Literary Techniques

(Beacham's Encyclopedia of Popular Fiction)

Several reviewers have pointed out what they believe to be the novel's major flaw: Almost any reader is going to solve the mystery of the undead Arbuthnot before getting half way through the novel. A much greater flaw than the easily-solved mystery is the use of the Beast as a kind of phantom-of-the-opera figure lurking about the back lots of Maximus Films. The idea of transplanting the classic figure from the cellars of an opera house to the dark old sets of an aging motion-picture studio is a cliché; it has been the central plot of some uninspired made-for-television movies.

The transparency of the mystery is not a major obstacle to enjoying the novel. Instead, it provides a structure which Bradbury uses to establish the central aspect of the novel — its blending of fantasy and reality. Maximus Films, like other Hollywood studios, has been manufacturing fantasies for film audiences for decades. The novel takes the fantastic images of motion pictures and blends them into the real world, making fantasy and reality one. Special effects artists such as Roy Holdstrom create monsters that seem alive in motion pictures; in A Graveyard for Lunatics these bizarre creatures come to life in the forms of the novel's various weird characters. A key to the success of this blend of fantasy and reality is the fact that the novel never fully becomes a fantasy. Bradbury shows how motion pictures shape people's lives by shaping their imaginations; if the novel...

(The entire section is 600 words.)

Ideas for Group Discussions

(Beacham's Encyclopedia of Popular Fiction)

Throughout his career, Bradbury has explored the regions of the human imagination, testing their limits. In general, he has presented a positive view of the imagination, presenting its enemies as vile, despicable people. In A Graveyard for Lunatics, he explores an industry that thrives on the imagination of its employees, yet often trivializes and stunts that imagination. A good discussion might begin with a discussion of the views of the motion picture industry presented in the novel. Do your experiences watching motion pictures at all parallel the experiences of characters in the book?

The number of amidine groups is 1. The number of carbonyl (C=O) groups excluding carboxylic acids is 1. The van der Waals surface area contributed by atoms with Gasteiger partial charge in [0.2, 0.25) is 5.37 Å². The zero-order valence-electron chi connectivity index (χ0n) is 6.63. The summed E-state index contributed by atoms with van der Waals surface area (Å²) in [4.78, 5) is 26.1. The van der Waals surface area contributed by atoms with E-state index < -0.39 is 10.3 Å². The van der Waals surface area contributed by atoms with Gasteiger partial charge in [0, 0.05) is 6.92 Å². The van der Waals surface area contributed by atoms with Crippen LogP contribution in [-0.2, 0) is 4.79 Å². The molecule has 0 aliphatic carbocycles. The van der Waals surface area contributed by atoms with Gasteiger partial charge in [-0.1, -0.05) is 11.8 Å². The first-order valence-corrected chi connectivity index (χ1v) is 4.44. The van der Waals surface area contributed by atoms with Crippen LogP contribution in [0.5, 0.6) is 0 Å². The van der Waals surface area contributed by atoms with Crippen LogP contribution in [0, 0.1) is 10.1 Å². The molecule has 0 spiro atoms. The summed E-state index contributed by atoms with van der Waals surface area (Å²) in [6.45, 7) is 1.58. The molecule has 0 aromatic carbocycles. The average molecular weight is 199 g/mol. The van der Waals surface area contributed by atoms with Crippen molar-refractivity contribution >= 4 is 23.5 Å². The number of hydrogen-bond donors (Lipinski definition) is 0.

Another good way of introducing a discussion of the novel might be to examine how it works out the images of darkness and light, of death and life. What is Bradbury suggesting by making the graveyard livelier and the studio, supposedly the home of imaginative life, more moribund as the narrative progresses? From there, a discussion might to how death becomes more like life and life more like death. This in turn could lead to a focus on the characters. What does Bradbury do to his themes by making characters defy their stereotypes? He has those who in the hands of other authors would be dying, awaiting death, or mired in self-indulgent memories of the past — for instance, the aging motion picture actress who is constantly trying to recover her lost days of youthful glory — instead be paragons of zest and love of life — for instance Constance. What is the point?

Yet another way to approach the novel is to begin with the narrator. He is naive, sometimes...

(The entire section is 642 words.)

Social Concerns

(Beacham's Encyclopedia of Popular Fiction)

Graveyard for Lunatics: Another Tale of Two Cities is a zany retrospective of the "studio system" of the Hollywood motion picture industry in its decline. From the 1920s through the 1940s, Hollywood studios contracted the exclusive services of actors and other important personnel, thus giving the studios great power over the careers of their employees. Studio heads such as Samuel Goldwin and Louis B. Mayer became famous for building industry giants. By the early 1950s, the studio owners were losing control of their personnel; unions, court rulings, and the desire of actors to control their own pursuits ended the studios' ability to dominate motion picture careers. A Graveyard for Lunatics takes place in 1954, when one studio, Maximus Films, is reaching the end of its heyday. During the novel, the studio falls apart; by the end, much of it has literally been leveled, with sets uprooted and buildings razed.

(The entire section is 148 words.)

Related Titles

(Beacham's Encyclopedia of Popular Fiction)

In Death Is a Lonely Business, the same narrator as that in A Graveyard for Lunatics finds a corpse in a lion's cage. As in the later novel, the plot of Death Is a Lonely Business is thin. It is a mystery about someone possibly murdering society's lonely misfits, but its interest lies in its evocation of the post World War II era and in its many zany characters.

(The entire section is 69 words.)